Writing a book?  Preparing course materials?  Preparing a thesis? It is important to seek permission from the copyright owner of any material you are going to use. Written permission is required to reproduce the work of another person that is under copyright according to Canadian law. Simply acknowledging that that work belongs to another and providing a credit line does not constitute permission to reproduce it.

Authors are responsible for determining the copyright status of all material that is not their own and for obtaining permission to reproduce material that is not in the public domain.

If your use of a copyright-protected work isn’t permitted by a TRU Library licensed database or by one of the exceptions in the Copyright Act, you will need to ask for permission. Ideally, you would contact TRU’s Intellectual Property Office for assistance.

Obtaining permission to use copyrighted material

You must identify the copyright owner. Check for a copyright notice on the work.  This information is found at the posted or published “Terms of Use” or “Legal Notices”. You may find that the copyright owner is represented by a collective agency (for example: Access Copyright, Canadian Artists Represenation Copyright Collective, Educational Rights Collective of Canada, Society of Composers, Authors and Music Publishers of Canada, and Re:Sound) in which case you should deal with the collective directly.

NOTE: If you are unable to determine the copyright owner, contact TRU Intellectual Properties Office at copyright@tru.ca

Information required when asking for permission

When contacting a copyright owner or collective agency to seek copyright permission, you will need to provide this type of information:

An exact description of the item:

  • For a book, include full publication information, including ISBN, edition, year of publication, page numbers, etc.
  • For a website, include the URL which links directly to the item.

A description of the proposed use, including duration and form of distribution:

  • Example: “I wish to use this image in a PowerPoint presentation in a workshop I am giving at [insert name of place] for [insert name of organization] on September 10, 2012. Also, the image will appear on handouts, which will be distributed to 30 participants.”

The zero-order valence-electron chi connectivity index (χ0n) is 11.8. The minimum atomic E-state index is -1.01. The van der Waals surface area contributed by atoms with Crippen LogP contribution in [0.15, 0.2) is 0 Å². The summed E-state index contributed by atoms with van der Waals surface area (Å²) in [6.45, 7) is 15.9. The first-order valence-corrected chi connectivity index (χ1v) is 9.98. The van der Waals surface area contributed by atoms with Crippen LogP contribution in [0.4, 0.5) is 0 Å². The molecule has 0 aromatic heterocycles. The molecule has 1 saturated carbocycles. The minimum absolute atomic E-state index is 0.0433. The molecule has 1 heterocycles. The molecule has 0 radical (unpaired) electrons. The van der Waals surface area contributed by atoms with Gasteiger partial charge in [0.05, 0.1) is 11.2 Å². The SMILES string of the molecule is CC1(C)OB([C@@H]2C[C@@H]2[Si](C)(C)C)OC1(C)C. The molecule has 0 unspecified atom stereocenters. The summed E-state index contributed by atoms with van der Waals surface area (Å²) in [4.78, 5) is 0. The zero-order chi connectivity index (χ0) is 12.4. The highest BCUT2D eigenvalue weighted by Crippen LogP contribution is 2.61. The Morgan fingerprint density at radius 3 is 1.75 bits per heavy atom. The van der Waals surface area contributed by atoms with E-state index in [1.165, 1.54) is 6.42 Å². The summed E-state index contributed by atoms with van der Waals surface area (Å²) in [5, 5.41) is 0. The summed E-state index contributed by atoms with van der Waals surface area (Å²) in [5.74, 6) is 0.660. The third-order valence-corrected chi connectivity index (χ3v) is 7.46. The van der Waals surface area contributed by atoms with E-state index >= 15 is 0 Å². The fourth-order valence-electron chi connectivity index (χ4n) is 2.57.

• If the proposed use is to post the item on a website, is the website password protected? How many students will have access to the site?

A statement on profit:

  • You must state if you are expecting to gain profit from the use of the copyright material.  For example: “The handouts will not be sold, and no profit will be derived from the use of this image” or “The materials will be used and attributed appropriately in the production and sale of a book.”

Detailed information about you, including contact information:

  • For students, state your name and full contact information (address, phone, email). You may wish to include your program of study.
  • For faculty and staff, state your name, position, and full contact information (address, phone, email).

The permission should be in writing either posted through Canada Post or delivered by an email. Do not rely on a verbal permission. Keep a file record of who gave the permission, what was permitted, the date, and how to contact the person who gave permission.

Obtain permissions to include copyrighted print materials in a course pack

When creating a course package, submit a bibliography of any copyrighted materials to the TRU Intellectual Property Office. This is the latest posting from the IPO’s News webpage:

“Clearing Copyright for the Winter Semester

November 14, 2012

The Intellectual Property Office (IPO) would like to gently remind Faculty Members that as the Fall term draws to a close, the Winter term quickly approaches. Please bring your course pack requests for courses starting in January to the Printshop as soon as you can, so that we can ensure copyright is cleared and your materials are ready to use in your courses.

As our offices will be closed from December 25th to January 1st, we would recommend that you have your material requests to the Printshop by December 7th. As always, your materials will be cleared and printed in the order they are received.

If you have any copyright related questions, please contact us any time at copyright@tru.ca.”

To maintain your professional academic integrity and that of TRU, it is advisable to contact the TRU IPO whenever you have questions about what you can and cannot use for your work.

Content in this blog posting has been copied and adapted from a Copyright FAQ from the University of Waterloo under a Creative Commons Attribution -Noncommercial 2.5 Canada Licence.